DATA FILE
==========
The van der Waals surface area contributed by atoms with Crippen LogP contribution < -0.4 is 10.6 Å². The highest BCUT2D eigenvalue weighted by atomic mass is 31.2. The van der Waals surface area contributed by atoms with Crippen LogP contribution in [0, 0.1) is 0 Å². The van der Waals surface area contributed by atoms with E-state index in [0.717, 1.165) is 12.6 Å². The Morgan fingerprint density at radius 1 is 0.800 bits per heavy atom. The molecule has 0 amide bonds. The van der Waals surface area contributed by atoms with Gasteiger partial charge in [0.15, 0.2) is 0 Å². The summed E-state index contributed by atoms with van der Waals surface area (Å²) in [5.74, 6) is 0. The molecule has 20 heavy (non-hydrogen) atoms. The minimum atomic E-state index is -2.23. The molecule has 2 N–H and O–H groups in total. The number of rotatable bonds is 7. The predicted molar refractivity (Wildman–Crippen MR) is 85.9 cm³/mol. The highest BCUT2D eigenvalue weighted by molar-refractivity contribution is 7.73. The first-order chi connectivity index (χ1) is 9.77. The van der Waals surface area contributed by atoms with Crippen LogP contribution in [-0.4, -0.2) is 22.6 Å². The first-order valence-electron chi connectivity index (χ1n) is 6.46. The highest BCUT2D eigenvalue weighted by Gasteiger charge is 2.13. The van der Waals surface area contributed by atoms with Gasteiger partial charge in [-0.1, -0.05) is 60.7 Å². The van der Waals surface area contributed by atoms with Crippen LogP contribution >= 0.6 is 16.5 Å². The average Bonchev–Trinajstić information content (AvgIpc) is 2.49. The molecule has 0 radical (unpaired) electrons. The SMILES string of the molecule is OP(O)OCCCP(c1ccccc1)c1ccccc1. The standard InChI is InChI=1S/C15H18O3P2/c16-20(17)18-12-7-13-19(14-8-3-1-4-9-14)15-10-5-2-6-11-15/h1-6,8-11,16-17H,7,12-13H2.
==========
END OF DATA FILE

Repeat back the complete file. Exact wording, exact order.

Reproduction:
The van der Waals surface area contributed by atoms with Crippen LogP contribution < -0.4 is 10.6 Å². The highest BCUT2D eigenvalue weighted by atomic mass is 31.2. The van der Waals surface area contributed by atoms with Crippen LogP contribution in [0, 0.1) is 0 Å². The van der Waals surface area contributed by atoms with E-state index in [0.717, 1.165) is 12.6 Å². The Morgan fingerprint density at radius 1 is 0.800 bits per heavy atom. The molecule has 0 amide bonds. The van der Waals surface area contributed by atoms with Gasteiger partial charge in [0.15, 0.2) is 0 Å². The summed E-state index contributed by atoms with van der Waals surface area (Å²) in [5.74, 6) is 0. The molecule has 20 heavy (non-hydrogen) atoms. The minimum atomic E-state index is -2.23. The molecule has 2 N–H and O–H groups in total. The number of rotatable bonds is 7. The predicted molar refractivity (Wildman–Crippen MR) is 85.9 cm³/mol. The highest BCUT2D eigenvalue weighted by molar-refractivity contribution is 7.73. The first-order chi connectivity index (χ1) is 9.77. The van der Waals surface area contributed by atoms with Crippen LogP contribution in [-0.4, -0.2) is 22.6 Å². The first-order valence-electron chi connectivity index (χ1n) is 6.46. The highest BCUT2D eigenvalue weighted by Gasteiger charge is 2.13. The van der Waals surface area contributed by atoms with Gasteiger partial charge in [-0.1, -0.05) is 60.7 Å². The van der Waals surface area contributed by atoms with Crippen LogP contribution >= 0.6 is 16.5 Å². The average Bonchev–Trinajstić information content (AvgIpc) is 2.49. The molecule has 0 radical (unpaired) electrons. The SMILES string of the molecule is OP(O)OCCCP(c1ccccc1)c1ccccc1. The standard InChI is InChI=1S/C15H18O3P2/c16-20(17)18-12-7-13-19(14-8-3-1-4-9-14)15-10-5-2-6-11-15/h1-6,8-11,16-17H,7,12-13H2.